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Highway 99 The history of California's Main Street

Highway 99, the History of Californias Main Street

Stephen H. Provost, Author

Published by Craven Street Books

Reviewed by Bob Jacoby

I have been obsessed with the federal highway system since I was a small child. Probably the two highways that fascinated me the most were Route 66 and Route 99. Every summer my family would take road trips on both roads to visit relatives and friends. A ton of stuff has been written on Route 66 but it is very exciting for me to find a book on US 99.

The author is Stephen H. Provost who has written several books on the history of various aspects of the federal highway system. This volume, which is very thorough, contains both the history of the roadway in California as well as turn by turn instructions to follow the original alignments, including some dirt, of Route 99.

In all my years of studying maps, I never realized that US 99 actually started in Calexico and headed north. My knowledge of 99 until I started to read this history was that for many years it was the way to traverse the Central Valley of California. However, the concept when the route was established in 1926 is that the route would be the spine of California going from the Mexican border to the Oregon border.

Provost has provided a very thorough overview of US 99 both historically and currently. The book is divided into two sections. The first section is called “The Story of Old 99.. The second section is called “A Tour of Old 99.” It really gets interesting when you can see the routing Alignments of the original road.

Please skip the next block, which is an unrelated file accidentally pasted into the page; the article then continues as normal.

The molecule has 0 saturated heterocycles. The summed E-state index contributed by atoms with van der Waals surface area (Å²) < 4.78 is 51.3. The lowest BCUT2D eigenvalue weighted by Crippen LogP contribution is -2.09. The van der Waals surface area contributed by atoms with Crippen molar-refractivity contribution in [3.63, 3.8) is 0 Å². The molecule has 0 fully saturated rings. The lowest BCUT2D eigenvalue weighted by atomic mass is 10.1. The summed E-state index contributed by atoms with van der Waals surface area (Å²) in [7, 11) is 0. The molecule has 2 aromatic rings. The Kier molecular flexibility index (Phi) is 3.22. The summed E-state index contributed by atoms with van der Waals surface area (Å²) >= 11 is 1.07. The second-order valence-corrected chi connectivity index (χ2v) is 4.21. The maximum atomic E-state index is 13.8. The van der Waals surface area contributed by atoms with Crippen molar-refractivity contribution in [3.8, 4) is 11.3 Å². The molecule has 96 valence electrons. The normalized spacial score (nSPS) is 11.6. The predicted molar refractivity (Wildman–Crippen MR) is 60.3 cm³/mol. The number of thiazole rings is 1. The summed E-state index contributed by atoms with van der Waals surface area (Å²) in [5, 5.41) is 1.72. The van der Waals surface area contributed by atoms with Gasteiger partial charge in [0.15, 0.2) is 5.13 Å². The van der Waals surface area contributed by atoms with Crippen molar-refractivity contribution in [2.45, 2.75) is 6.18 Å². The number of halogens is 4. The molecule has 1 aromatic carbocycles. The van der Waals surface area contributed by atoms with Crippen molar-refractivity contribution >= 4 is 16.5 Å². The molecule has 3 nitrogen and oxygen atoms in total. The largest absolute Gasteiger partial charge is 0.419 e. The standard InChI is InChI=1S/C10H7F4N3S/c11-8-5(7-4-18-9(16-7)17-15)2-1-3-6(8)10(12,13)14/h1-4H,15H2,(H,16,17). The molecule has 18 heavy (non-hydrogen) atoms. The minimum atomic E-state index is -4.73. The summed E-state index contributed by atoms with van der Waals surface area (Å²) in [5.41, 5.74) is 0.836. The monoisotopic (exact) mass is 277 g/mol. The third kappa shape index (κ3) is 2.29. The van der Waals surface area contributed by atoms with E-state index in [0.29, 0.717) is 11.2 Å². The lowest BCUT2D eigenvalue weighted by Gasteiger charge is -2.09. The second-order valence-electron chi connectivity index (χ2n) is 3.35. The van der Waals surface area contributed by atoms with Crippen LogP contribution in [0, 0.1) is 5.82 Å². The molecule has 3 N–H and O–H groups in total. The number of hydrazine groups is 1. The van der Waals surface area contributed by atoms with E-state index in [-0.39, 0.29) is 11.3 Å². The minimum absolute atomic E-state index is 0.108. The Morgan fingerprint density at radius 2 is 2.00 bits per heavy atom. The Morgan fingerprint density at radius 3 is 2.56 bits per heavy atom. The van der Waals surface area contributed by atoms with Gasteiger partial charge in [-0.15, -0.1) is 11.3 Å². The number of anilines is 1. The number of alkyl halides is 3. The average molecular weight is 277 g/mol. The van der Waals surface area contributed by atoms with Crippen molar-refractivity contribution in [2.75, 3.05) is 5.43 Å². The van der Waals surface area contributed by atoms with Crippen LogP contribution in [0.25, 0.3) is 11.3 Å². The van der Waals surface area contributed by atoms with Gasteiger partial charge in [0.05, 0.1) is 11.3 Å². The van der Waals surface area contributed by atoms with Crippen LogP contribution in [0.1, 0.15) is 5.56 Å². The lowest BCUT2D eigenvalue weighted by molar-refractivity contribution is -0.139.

One of the interesting observations that Provost discusses at some length is that that US 99 evolved over the years into much more than just a transportation artery. Much like Route 66, the highway especially through the Central Valley, evolved a distinct culture complete with gateway arches, distinctive and non chain motels and hotels, deluxe fruit stands, and vest pocket amusement parks. Fortunately, many of these creations still exit along the road. The book has numerous pictures of most of this stuff, along with the unique history of each one.

Of course, you might guess, my favorite part of the book is Part II, “ A Tour of Old 99.” Provost obviously did an extensive amount of research to write this very thorough description of the current condition of the road from Mexico to Oregon. His turn by turn instructions appear to be complete and would be a great aid for any of us who choose to take the trip. Included in this section is an overview of the status and history of each town that the road went through. Thee writeups also include reference to any unusual roadside attractions, old or new, that are nearby. For an armchair traveler this can’t be beat!

I very much enjoyed reading and studying this book. My only criticism is that the author sometimes get mired down in minutiae. However, that being said, he certainly has written the definitive book on US 99.

It should be noted that the author has just finished a similar book on US 101. Also, some of his other books including America’s First Highways and Yesterday’s Highways are available from Amazon. They both provide a thorough review of the evolvement of roadways in the United States.

I have been informed that the author is working on a couple of other books on the history of highways. I plan to keep my eyes pealed as any work by Provost needs to be in my library.  ~ Bob